Midge emergers did well for me during a fun over-nighter at the Deerfield and Farmington (here). In fact, two patterns absolutely crushed it.
At tailwaters, midges hatch year-round. They’re important bugs for trout, particularly when there isn’t a heavy hatch of something else happening.
At the Deerfield, a size 24 Roger Hill’s Stillborn Midge was very effective. Maybe it was luck, or maybe it was good timing, but this was the fly that the fish wanted during morning midge hatches.
The pattern is simple: a Griffith’s Gnat with a shuck of muskrat underfur. The trout were so picky that they wouldn’t eat a plain Griffith’s Gnat; the shuck was an important strike trigger. I read about the Stillborn Midge in Ed Engle’s amazing book, Tying Small Flies, which I recommend highly to anyone who fishes tailwaters.
It can be a pain to put tippet on a #24 fly, which is why I use the Orvis “Big Eye” dry-fly hooks. The eye is plenty big for my aging eyes and is critical during winter midge hatches, when my fingers are frozen.
In addition, I’ve been iterating on a midge soft hackle, and have come upon a pattern that has produced consistently the past few months. So, I feel comfortable enough to write about it. It’s worked so well that I’ve named it “The Mighty Midge.”
A size 22 of this pattern has worked well with multiple techniques: paired with a streamer, as part of a wet-fly rig, on a dry-dropper, and when fished solo (greased as a dry or sunken). So, it’s very versatile.
The “magic” materials are two-fold. First, I use starling feathers, which are fragile but small enough to work well on a small hook and have some cool iridescence. Other materials, such as spun black CDC feather fibers have worked, but the starling has outshone them all.
Second, I use the TMC 2488 hook. It has a 3x gape that I’ve found to be very effective at keeping fish hooked.
Now, there is a learning curve required to make such small flies. But, having a good magnifier-and-light set-up is critical (I use the Pro-Lite FTL 130). And, once you get the hang of it, you can bang out these flies extremely quickly.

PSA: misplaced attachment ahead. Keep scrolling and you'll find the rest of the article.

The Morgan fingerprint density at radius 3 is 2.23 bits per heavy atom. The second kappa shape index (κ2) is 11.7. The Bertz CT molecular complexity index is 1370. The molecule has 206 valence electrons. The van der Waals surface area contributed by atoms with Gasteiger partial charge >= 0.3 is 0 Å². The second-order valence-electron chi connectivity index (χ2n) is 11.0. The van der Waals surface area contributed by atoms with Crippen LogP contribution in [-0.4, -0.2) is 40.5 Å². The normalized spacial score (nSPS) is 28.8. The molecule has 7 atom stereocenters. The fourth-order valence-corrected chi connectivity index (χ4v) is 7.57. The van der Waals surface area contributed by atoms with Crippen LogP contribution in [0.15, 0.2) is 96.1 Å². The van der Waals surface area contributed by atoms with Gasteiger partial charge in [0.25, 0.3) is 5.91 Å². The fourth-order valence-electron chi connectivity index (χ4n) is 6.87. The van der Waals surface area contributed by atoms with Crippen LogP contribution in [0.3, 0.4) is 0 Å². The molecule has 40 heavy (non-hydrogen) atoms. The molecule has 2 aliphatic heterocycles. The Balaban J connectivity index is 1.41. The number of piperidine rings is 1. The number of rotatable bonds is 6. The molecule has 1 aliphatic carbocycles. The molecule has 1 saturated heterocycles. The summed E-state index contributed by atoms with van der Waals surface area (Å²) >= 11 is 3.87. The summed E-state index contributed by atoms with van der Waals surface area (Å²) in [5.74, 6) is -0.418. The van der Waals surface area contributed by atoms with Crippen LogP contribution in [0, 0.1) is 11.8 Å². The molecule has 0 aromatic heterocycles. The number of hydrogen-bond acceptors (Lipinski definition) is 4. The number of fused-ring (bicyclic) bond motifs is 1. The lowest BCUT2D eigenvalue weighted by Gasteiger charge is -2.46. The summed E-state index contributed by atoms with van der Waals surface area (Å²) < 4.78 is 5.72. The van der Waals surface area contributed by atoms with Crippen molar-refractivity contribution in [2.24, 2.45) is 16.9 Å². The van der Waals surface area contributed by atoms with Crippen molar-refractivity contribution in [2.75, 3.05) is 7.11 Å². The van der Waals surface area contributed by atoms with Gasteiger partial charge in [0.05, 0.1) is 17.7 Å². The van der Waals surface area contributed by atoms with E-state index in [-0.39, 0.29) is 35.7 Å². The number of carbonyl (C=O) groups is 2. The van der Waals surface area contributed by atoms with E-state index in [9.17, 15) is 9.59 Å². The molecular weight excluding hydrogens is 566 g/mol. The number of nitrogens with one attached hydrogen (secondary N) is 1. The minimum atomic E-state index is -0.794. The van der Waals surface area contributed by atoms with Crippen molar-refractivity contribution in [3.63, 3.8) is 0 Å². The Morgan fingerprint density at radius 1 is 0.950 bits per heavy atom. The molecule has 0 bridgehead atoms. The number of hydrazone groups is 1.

In the spirit of continuing to fully disclose flies that have worked for me, the recipes are below.
ROGER HILL’S STILLBORN MIDGE
Hook: #24 Orvis “Big Eye” Dry-Fly Hook
Body: Peacock herl
Thread: Veevus 16/0, black
Shuck: Muskrat underfur with guard hairs removed
THE MIGHTY MIDGE
Hook: #22 TMC 2488
Body: UTC 70 denier, black (rotate counter-clockwise to flatten the thread and create a smooth body)
Segmentation: Extra-small UTC wire, copper
13 thoughts on “Roger Hill’s Stillborn Midge and ‘The Mighty Midge’”
Thanks for sharing, interesting that the shuck would make such a difference.
The Mighty Midge and similar patterns have always worked for me especially at the Y-Pool. I tie the Partridge & Orange down to size 20 and a Pheasant Tail Soft Hackle (with starling feather hackle). When the trout are sipping emergers and won’t even look at my #26-28 midge dries, I’ll tie on these soft hackles with no weight, cast out to where the trout are, let the fly sink into the film, them strip it slowly and very often bang, a hit. For example, yesterday I used a #18 PhT soft hackle and a 18” small mouth bass grabbed it. A few runs and jumps later it was in the net. A caution with stripping soft hackles: any tippet smaller than 7X is recipe for break-offs; even 7X is risky as the fish grab it on the run and with that extra movement’s energy one has to set the hook very lightly, even to the point of NOT setting the hook to let the fish set itself. And, yes, I landed that bass on 7X!
When you swing the mighty midge is that usually part of a two fly rig or do you add some split shot to get it down? Also, as a dry|dropper do you add weight above this as a dropper or just let it sit in the surface film? Great little pattern, I’ve had good luck with it as a dropper on a tight line rig.
Usually part of a multi-fly rig and with a split shot.
I don’t dry-dropper much. If I did and with this fly, I don’t think I’d use any weight but it would depend on the depth and speed of the current.
I fish it as an unweighted dropper behind a dry fly with good results when presenting to rising fish that are looking for something in the film. If I want to fish deeper, I prefer a weighted fly. If you’re comfortable fishing shot with a dry dropper, it wouldn’t hurt to try it out if they didn’t eat it in the film.